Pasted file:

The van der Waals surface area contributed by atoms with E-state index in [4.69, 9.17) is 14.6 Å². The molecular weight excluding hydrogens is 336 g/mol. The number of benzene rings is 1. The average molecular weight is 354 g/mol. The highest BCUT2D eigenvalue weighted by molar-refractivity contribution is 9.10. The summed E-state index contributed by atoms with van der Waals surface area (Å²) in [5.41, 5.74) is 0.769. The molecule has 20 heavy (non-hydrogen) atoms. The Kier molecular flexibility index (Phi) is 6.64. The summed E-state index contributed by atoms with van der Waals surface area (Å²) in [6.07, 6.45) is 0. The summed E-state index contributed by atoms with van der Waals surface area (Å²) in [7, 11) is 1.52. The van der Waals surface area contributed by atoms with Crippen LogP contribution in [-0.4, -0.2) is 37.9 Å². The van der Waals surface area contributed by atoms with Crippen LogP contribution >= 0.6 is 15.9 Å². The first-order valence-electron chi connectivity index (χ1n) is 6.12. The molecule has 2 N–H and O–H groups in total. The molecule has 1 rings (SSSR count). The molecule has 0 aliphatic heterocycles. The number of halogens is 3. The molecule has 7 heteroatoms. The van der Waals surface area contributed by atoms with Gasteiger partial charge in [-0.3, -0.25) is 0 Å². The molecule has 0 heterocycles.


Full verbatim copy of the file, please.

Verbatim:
The van der Waals surface area contributed by atoms with E-state index in [4.69, 9.17) is 14.6 Å². The molecular weight excluding hydrogens is 336 g/mol. The number of benzene rings is 1. The average molecular weight is 354 g/mol. The highest BCUT2D eigenvalue weighted by molar-refractivity contribution is 9.10. The summed E-state index contributed by atoms with van der Waals surface area (Å²) in [5.41, 5.74) is 0.769. The molecule has 20 heavy (non-hydrogen) atoms. The Kier molecular flexibility index (Phi) is 6.64. The summed E-state index contributed by atoms with van der Waals surface area (Å²) in [6.07, 6.45) is 0. The summed E-state index contributed by atoms with van der Waals surface area (Å²) in [7, 11) is 1.52. The van der Waals surface area contributed by atoms with Crippen LogP contribution in [-0.4, -0.2) is 37.9 Å². The van der Waals surface area contributed by atoms with Crippen LogP contribution >= 0.6 is 15.9 Å². The first-order valence-electron chi connectivity index (χ1n) is 6.12. The molecule has 2 N–H and O–H groups in total. The molecule has 1 rings (SSSR count). The molecule has 0 aliphatic heterocycles. The number of halogens is 3. The molecule has 7 heteroatoms. The van der Waals surface area contributed by atoms with Gasteiger partial charge in [-0.3, -0.25) is 0 Å². The molecule has 0 heterocycles.